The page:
All of Us Are Dead, a 12 part Korean zombie series, is number one on Netflix globally


Over the weekend I started watching the Korean zombie series All of Us are Dead on Netflix, which premiered on Friday. I’m about halfway through the ninth hour-long episode and there are 12! This was perhaps not the best choice of show when I have seasonal depression, but I can’t stop watching it. It’s about ground zero of zombie outbreak, a high school in South Korea. Although the episodes drag a little at the beginning, they soon get you invested in the characters and the story. I mentioned All of Us are Dead a couple of weeks ago, when we got the official news that Squid Game was getting renewed. Back then AOUAD was being hailed as the next Squid Game. While I doubt it will live up to Squid Game’s astronomical numbers, it is number one on Netflix in most countries just a few days after the premiere. Unfortunately it’s not number one in the US yet, but I have a feeling this will change soon. Here’s more, from Forbes:

Netflix’s has a new #1 overall show, but if you were just looking at the US charts, you wouldn’t know it. While the thriller parody The Woman Across The Street From The Girl In The Window is top of the charts in the U.S., it’s Korean zombie show All of Us are Dead, based on a WEBTOON digital comic, that’s now #1 across most of the world.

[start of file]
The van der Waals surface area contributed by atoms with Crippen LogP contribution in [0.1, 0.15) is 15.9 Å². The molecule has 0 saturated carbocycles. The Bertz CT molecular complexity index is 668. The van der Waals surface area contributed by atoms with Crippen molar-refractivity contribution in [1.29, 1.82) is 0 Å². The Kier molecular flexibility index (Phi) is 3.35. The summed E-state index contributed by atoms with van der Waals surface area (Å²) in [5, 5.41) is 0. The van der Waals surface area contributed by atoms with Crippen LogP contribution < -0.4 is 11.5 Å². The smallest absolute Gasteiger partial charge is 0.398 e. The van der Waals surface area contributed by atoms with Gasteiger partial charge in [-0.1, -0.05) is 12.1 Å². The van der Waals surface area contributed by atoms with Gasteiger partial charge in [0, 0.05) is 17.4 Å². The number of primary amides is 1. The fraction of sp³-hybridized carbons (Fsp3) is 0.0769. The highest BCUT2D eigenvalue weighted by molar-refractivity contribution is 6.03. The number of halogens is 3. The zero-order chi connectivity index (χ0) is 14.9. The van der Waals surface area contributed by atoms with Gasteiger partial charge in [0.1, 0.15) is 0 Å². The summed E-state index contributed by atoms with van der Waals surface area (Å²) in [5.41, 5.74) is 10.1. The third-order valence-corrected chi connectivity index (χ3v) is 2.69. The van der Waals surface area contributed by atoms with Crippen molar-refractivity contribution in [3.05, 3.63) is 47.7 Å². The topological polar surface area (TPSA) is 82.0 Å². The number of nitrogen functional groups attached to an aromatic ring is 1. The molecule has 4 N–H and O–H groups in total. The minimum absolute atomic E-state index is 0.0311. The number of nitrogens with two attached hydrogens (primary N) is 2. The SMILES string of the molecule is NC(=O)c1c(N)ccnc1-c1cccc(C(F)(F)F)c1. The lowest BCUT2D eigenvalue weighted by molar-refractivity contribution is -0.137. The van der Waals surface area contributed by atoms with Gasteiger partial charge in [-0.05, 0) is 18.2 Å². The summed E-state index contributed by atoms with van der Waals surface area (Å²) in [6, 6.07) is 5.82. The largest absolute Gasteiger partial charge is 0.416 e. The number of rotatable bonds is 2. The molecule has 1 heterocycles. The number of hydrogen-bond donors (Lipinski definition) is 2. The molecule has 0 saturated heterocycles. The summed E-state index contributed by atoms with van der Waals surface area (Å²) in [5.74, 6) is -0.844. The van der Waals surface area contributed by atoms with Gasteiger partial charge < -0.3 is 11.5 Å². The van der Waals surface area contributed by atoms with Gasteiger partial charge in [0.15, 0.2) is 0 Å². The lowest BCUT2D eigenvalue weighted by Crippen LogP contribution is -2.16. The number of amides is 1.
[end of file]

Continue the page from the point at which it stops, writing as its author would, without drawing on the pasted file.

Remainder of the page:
All of Us are Dead is currently the #1 show in 53 countries, compared to The Woman Across the Street being #1 in only 11. It’s the latest example of a breakout Korean megahit for Netflix, and while it seems unlikely to reach the sky-highs of Squid Game, does already seem like one of their most successful offerings from the country to date.

I do expect that All of Us are Dead will probably end up surpassing The Woman Across the Street in a day or two here. It’s already #2, passing up Ozark, and The Woman Across the Street is a pretty short binge watch, just eight 25 minute episodes, while All of Us Are Dead is 12, hour long episodes, which means it should probably have more staying power.

[From Forbes]

Forbes journalist Paul Tassi mentions that AOUAD has been compared to Train to Busan. Train to Busan is better in a way because it was tighter, but it also didn’t make you care about as many characters. I’ll definitely finish watching this. I’m not mad I invested as much time as I have, which is rare because I hate movies over two hours. As for whether I would recommend this show, I would recommend it only if you are into zombie shows and movies. It’s very violent so you have to like that kind of gory horror. Also, given how popular this is we’ll surely get another season.

It’s not a spoiler to say that there are some specific plot points in AOUAD that are parallels to the covid pandemic. AOUAD started filming in April, 2020. It was relatively safe to film in South Korea at that time as they had some of the best mass testing and control methods in the world. Plus people in South Korea wear masks in public spaces. They did pause filming in August, 2020 as the virus spread.

Also I watch this dubbed because I’m lazy and can’t stay off my phone. Of course you can watch it in Korean with subtitles though. Here’s the trailer:

Photos credit: Yang Hae-sung/Netflix

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